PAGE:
With attempts to find scientific support for free will failing badly, it is no surprise that the twentieth century saw the slow decline of free will as a scientifically tenable concept. In 1931, Einstein had declared it “man’s illusion that he [is] acting according to his own free will.” In 1964 the great humanist Carl Rogers wrote that “modern psychological science, and many other forces in modern life as well, hold the view that man is unfree, that he is controlled, that words such as purpose, choice and commitment have no significant meaning.” In 1971, B. F. Skinner offered what may be the definitive statement of this view, arguing in Beyond Freedom and Dignity that our behavior reflects nothing more noble than conditioned responses to stimuli.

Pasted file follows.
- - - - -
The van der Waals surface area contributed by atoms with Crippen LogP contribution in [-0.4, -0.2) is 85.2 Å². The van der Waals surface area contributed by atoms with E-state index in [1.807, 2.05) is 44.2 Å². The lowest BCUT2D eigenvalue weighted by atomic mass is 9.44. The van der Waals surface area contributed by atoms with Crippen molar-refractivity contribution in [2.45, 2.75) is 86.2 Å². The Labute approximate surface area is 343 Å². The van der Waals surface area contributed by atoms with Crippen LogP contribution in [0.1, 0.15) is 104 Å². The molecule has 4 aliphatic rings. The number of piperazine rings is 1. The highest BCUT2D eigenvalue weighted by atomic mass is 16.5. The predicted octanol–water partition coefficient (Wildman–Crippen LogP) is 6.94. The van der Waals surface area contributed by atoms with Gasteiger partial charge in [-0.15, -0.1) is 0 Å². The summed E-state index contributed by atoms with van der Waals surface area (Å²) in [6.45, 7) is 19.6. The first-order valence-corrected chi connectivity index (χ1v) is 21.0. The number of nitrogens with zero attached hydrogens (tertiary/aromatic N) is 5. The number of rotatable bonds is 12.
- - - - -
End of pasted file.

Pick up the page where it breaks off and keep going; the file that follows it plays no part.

The scientific and philosophic basis for this perspective, of course, goes back to Descartes’s clockwork universe and is a primary feature of all radical materialist perspectives. But materialist determinism truly gained ascendancy in biology and psychology more recently. It is hard to date precisely the moment when biological determinism turned free will into a “myth” or a mere “metaphor.” Perhaps it was in 1996, with the discovery of the first gene associated with a common behavior—risk taking. Perhaps it was in 1995, with the discovery of leptin, the hormone associated with a loss of appetite control. Or perhaps it was even earlier, with the avalanche of discoveries in neuroscience linking a serotonin deficit with depression, and dopamine imbalances with addiction. Each connection that neuroscientists forged between a neurochemical and a behavior, or at least a propensity toward a behavior, seemed to deal another blow to the notion of an efficacious will.